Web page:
Granted, none of these off-brand and amateur Streisands have risen to any level of Babs-like commercial appeal, but that fact is what makes her even worse. Instead of professional hacks who quickly fade once they fail to become successful, those imitating Ms. Streisand’s shtick can’t be turned off or tuned out. They’re unavoidable and they never go away because, much to our chagrin, they live with us. They are our sisters, our aunts, our mothers, and, yes, sometimes our sons. Think of all the siblings who had to go to school unwashed because a sister’s watery, shower-based rendition of “Papa, Can You Hear Me?” took forever to complete. Consider the living rooms monopolized by re-creations of choreography from Hello, Dolly! Dare to add up the hours of your life lost to mandatory repeat viewings of The Prince of Tides.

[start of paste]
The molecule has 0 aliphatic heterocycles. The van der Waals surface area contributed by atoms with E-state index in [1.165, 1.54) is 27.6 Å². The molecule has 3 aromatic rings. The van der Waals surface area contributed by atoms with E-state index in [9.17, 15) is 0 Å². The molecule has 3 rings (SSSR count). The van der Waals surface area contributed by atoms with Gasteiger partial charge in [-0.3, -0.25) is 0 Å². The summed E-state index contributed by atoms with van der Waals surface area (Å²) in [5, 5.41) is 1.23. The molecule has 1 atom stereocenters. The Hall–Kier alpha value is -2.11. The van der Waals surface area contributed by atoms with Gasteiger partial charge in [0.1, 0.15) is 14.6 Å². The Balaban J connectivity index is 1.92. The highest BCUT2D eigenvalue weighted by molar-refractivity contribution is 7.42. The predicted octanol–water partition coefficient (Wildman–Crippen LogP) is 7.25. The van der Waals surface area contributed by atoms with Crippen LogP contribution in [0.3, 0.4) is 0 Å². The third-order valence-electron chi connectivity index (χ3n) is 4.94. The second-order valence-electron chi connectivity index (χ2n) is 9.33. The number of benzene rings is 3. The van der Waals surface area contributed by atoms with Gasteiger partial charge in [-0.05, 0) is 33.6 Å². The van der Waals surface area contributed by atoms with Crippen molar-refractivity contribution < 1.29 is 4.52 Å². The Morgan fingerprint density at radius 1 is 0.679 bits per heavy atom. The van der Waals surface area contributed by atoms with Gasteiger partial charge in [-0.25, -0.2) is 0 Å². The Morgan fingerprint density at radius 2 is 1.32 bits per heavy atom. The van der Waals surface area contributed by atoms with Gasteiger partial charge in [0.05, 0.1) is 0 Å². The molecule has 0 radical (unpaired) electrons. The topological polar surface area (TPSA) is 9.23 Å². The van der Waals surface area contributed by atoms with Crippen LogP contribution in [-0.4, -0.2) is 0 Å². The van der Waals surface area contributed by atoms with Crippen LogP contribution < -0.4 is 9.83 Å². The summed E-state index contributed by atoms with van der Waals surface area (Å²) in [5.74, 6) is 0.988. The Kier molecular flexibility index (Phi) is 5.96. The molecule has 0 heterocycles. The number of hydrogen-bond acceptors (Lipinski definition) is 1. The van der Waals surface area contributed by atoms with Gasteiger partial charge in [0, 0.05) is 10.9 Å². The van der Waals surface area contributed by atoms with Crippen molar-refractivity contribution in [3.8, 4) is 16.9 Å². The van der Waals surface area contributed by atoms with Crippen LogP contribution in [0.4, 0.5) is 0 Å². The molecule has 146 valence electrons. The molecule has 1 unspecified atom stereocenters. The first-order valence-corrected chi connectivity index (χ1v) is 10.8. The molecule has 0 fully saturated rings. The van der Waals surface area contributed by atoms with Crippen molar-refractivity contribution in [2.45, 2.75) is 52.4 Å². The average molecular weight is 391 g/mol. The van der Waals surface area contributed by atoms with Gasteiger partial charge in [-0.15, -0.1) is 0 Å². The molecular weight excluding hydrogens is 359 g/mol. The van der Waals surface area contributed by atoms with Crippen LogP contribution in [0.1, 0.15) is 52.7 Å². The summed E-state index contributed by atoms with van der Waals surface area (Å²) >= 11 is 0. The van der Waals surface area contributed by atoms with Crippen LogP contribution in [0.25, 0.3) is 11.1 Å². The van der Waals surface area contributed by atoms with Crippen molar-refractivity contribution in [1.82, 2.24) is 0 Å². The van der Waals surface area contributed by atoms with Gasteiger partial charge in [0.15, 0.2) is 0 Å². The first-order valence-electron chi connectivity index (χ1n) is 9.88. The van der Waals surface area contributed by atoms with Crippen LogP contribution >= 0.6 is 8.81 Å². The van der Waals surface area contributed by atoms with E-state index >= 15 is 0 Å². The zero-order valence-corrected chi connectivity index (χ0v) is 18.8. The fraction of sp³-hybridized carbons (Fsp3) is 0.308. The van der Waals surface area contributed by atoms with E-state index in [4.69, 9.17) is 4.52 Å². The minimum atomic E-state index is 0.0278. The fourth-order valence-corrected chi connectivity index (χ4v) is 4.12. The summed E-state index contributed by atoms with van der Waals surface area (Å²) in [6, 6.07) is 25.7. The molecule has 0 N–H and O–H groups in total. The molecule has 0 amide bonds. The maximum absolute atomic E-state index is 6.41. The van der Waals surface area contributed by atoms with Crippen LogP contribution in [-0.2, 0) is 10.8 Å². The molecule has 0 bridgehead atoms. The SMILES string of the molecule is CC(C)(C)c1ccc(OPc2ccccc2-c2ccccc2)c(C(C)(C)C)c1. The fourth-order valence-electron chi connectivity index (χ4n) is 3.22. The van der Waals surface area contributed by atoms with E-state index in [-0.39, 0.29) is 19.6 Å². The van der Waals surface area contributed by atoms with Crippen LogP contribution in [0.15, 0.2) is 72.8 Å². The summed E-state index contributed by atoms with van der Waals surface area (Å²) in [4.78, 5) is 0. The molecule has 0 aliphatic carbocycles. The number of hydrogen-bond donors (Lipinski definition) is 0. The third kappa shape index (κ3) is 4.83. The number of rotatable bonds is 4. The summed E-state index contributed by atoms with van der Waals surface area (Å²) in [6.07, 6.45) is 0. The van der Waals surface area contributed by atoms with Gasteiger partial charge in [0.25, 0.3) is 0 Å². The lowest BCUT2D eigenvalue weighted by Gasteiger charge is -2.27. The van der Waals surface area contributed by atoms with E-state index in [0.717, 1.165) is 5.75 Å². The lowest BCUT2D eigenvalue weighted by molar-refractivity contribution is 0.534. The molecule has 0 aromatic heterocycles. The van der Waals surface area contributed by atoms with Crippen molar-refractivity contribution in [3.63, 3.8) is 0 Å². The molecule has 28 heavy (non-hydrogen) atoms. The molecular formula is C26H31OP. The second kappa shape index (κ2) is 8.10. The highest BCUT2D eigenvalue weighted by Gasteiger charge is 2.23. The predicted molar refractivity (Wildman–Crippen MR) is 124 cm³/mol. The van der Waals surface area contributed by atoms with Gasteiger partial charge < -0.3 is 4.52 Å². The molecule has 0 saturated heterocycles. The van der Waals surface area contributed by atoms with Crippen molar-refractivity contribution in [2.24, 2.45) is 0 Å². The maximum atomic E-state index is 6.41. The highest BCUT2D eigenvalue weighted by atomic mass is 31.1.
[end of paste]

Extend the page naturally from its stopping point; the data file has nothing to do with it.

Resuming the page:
Anybody who thinks it’s wonderful that so many Jewish girls aspire to be the next Barbra Streisand hasn’t spent any time with them. The endless pinched singing, the recitation of monologues from A Star Is Born, and the rambling fantasizing about how they will first star on Broadway before making the transition to film all ring in your ears for days. What those who live in a home with a Streisandette wouldn’t give to go back in time and convince the entertainer to follow her mother’s advice and become a typist. The cause of all the parroting, in part, is because Ms. Streisand’s Judaism is beyond contestation. In most cases, it is the repression of a star’s roots that makes them so infuriating to Jews, but Ms. Streisand is one of the few celebrities who you wish would tone down the yiddishkeyt and just sing. It’s the fusion of outward Jewishness and artistic ability that leads to countless Streisand numbers at Hebrew school talent shows and makes so many of us believe we could follow her path to fame. “Hey, I’m already halfway there as a Jew, and I won’t even have to get a nose job in order to be a star!” Unfortunately, what is never mentioned at temple, and never will be, is that genuinely artistically gifted people are one of the only groups who number fewer than the Jews.